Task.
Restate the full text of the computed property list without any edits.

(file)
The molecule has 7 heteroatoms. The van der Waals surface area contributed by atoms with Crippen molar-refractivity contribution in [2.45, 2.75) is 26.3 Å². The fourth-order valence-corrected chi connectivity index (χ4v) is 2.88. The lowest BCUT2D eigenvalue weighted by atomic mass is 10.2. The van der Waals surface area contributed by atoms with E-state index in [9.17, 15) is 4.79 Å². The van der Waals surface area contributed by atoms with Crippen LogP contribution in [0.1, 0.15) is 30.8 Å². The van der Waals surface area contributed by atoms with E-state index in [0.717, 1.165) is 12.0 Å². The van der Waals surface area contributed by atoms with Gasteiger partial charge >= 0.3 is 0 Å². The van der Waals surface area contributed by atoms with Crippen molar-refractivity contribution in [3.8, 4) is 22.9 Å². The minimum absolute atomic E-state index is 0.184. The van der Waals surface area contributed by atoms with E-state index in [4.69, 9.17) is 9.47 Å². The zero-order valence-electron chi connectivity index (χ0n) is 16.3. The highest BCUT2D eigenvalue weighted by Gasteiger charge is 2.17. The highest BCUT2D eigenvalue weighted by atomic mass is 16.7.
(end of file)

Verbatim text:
The molecule has 7 heteroatoms. The van der Waals surface area contributed by atoms with Crippen molar-refractivity contribution in [2.45, 2.75) is 26.3 Å². The fourth-order valence-corrected chi connectivity index (χ4v) is 2.88. The lowest BCUT2D eigenvalue weighted by atomic mass is 10.2. The van der Waals surface area contributed by atoms with E-state index in [9.17, 15) is 4.79 Å². The van der Waals surface area contributed by atoms with Crippen LogP contribution in [0.1, 0.15) is 30.8 Å². The van der Waals surface area contributed by atoms with E-state index in [0.717, 1.165) is 12.0 Å². The van der Waals surface area contributed by atoms with Gasteiger partial charge >= 0.3 is 0 Å². The van der Waals surface area contributed by atoms with Crippen molar-refractivity contribution in [3.8, 4) is 22.9 Å². The minimum absolute atomic E-state index is 0.184. The van der Waals surface area contributed by atoms with E-state index in [4.69, 9.17) is 9.47 Å². The zero-order valence-electron chi connectivity index (χ0n) is 16.3. The highest BCUT2D eigenvalue weighted by Gasteiger charge is 2.17. The highest BCUT2D eigenvalue weighted by atomic mass is 16.7.